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THE US air force is seeking to develop a cluster weapon that releases a swarm of bomblets that could each pursue and destroy targets many kilometres away, New Scientist has learned.

"This is a dangerous and very worrying development," says Noel Sharkey, a specialist in the ethics of autonomous systems at the University of Sheffield in the UK. Sharkey has argued that giving a robot the power to decide when and who to attack raises serious practical and ethical questions, and says the same would apply to the proposed weapon.

The US Department of Defense revealed its requirements for the weapon in an online research request. In it, the air force asked American aerospace firms to submit proposals by 24 September for a weapon that "engages multiple targets" using "guided smart submunitions". The request says the submunitions - the formal term for bomblets - should be equipped with sensors capable of locking on to targets up to 5 kilometres away, and should have enough onboard power to chase a moving target for up to 5 minutes.


"These new bomblets would effectively be miniaturised air-to-surface missiles," says Colin King, an analyst with Jane's, a defence publisher based in the UK.

The air force hopes the guided weapons will "increase accuracy and reduce collateral damage". That will depend on the reliability of the weapon's decision-making software and its sensors, although according to Sharkey there is no way these "smart" submunitions will be able to distinguish between combatants and civilians. "If a target moves into a highly populated area, I can't think of any sensors that could reliably discriminate between civilian and military vehicles," he says.

Existing "smart" cluster bombs scatter bomblets equipped with lasers and infrared sensors, which allows them to identify targets such as tanks and trucks. That's not necessarily enough to tell friend from foe, but at least their range is limited - to about 350 metres in the case of the US-made BLU-108. The proposal, however, calls for bomblets that lock back on to targets if they happen to lose track of them, meaning they might lock on to the wrong vehicle.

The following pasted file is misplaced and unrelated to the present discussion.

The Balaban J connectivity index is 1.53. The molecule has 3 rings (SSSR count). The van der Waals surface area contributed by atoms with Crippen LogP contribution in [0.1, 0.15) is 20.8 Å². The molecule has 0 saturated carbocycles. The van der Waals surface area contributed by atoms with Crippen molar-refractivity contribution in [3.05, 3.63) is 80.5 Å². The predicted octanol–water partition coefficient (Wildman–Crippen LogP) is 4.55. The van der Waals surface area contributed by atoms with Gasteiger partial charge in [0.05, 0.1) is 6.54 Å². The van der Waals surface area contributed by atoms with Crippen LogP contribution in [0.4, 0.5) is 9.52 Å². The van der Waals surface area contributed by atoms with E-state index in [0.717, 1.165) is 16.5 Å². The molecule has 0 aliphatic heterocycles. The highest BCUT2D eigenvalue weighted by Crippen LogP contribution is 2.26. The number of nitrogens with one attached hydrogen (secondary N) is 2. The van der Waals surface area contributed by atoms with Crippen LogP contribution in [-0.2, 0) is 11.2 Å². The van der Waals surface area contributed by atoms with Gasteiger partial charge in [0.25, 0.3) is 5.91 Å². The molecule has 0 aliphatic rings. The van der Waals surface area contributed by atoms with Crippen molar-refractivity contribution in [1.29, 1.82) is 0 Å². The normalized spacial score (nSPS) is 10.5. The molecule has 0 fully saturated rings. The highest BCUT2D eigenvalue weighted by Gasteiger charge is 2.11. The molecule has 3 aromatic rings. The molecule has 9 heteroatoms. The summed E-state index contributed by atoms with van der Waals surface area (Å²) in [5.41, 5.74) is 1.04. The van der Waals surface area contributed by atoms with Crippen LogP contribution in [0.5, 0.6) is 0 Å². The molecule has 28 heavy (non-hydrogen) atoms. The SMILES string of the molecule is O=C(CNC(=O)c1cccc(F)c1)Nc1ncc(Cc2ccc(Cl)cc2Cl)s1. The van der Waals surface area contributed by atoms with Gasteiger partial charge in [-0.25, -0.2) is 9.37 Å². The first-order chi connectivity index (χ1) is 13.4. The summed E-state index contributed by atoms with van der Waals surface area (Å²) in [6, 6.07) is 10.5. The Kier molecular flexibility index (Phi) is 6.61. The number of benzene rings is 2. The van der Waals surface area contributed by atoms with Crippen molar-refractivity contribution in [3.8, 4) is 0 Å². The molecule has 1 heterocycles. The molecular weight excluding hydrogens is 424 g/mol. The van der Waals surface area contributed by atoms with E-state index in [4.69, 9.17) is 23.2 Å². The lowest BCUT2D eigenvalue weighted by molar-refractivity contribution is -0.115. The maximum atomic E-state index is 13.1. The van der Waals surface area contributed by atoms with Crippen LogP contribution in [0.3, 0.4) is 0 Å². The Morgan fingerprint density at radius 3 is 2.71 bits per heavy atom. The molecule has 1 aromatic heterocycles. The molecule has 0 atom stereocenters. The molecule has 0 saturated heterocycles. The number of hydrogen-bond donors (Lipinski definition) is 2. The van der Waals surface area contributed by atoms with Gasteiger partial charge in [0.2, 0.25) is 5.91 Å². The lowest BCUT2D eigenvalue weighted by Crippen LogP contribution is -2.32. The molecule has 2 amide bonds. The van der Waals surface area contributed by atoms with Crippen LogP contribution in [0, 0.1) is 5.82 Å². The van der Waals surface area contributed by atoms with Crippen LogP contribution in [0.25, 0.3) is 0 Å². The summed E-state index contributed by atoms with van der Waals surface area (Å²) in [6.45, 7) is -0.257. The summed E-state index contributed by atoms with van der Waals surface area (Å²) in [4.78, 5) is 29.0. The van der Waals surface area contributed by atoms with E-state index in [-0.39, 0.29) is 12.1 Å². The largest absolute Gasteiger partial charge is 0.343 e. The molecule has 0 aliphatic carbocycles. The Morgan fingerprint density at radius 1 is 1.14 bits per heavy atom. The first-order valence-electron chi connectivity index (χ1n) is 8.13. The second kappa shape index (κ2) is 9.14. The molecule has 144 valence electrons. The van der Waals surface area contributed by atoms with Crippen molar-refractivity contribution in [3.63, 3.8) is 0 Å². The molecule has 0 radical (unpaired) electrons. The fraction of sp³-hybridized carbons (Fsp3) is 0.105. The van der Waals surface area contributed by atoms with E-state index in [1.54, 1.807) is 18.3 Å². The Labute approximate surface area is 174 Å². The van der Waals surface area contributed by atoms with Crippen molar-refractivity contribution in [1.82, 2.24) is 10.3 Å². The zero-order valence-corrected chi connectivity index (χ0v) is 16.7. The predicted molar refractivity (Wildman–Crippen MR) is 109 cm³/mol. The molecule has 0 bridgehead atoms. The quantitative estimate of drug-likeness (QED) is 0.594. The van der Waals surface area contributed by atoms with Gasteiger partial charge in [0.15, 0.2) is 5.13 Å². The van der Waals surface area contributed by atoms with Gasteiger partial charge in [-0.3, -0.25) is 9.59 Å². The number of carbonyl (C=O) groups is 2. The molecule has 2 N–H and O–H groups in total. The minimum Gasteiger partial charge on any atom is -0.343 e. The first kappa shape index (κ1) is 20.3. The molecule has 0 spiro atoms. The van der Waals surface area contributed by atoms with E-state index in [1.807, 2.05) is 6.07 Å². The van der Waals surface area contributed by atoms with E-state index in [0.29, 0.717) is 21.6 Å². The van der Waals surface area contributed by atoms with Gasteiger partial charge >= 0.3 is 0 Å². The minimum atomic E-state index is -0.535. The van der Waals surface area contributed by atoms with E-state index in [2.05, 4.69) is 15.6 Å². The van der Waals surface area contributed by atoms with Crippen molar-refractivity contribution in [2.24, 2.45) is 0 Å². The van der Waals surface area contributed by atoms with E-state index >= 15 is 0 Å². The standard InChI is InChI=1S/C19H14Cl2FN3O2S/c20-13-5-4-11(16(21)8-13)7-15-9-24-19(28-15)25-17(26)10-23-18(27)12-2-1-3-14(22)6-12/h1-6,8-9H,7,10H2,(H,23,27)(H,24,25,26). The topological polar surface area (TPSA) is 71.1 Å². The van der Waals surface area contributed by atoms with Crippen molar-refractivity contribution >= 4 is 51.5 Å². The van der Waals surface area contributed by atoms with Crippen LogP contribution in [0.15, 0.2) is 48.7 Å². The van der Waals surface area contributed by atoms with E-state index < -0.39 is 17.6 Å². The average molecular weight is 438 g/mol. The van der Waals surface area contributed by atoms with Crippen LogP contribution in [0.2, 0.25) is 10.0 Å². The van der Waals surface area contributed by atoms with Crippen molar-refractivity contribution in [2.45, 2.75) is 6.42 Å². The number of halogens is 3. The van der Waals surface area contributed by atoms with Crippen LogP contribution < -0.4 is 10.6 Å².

"The distinction between military and civilian targets cannot be made by electronics: it has to be a human decision," says Richard Moyes of Landmine Action in London. "Relying on computerised sensors to attack targets raises fundamental moral and legal questions."

It's not clear if such weapons would breach the Convention on Cluster Munitions due to be signed by 109 countries in Oslo in December. The CCM permits cluster weapons as long as they can reliably identify targets and deactivate or self-destruct if they miss. The US is not signing up, because it says it is building weapons intelligent enough to render themselves harmless if they stray off course (New Scientist, 7 June, p 25).

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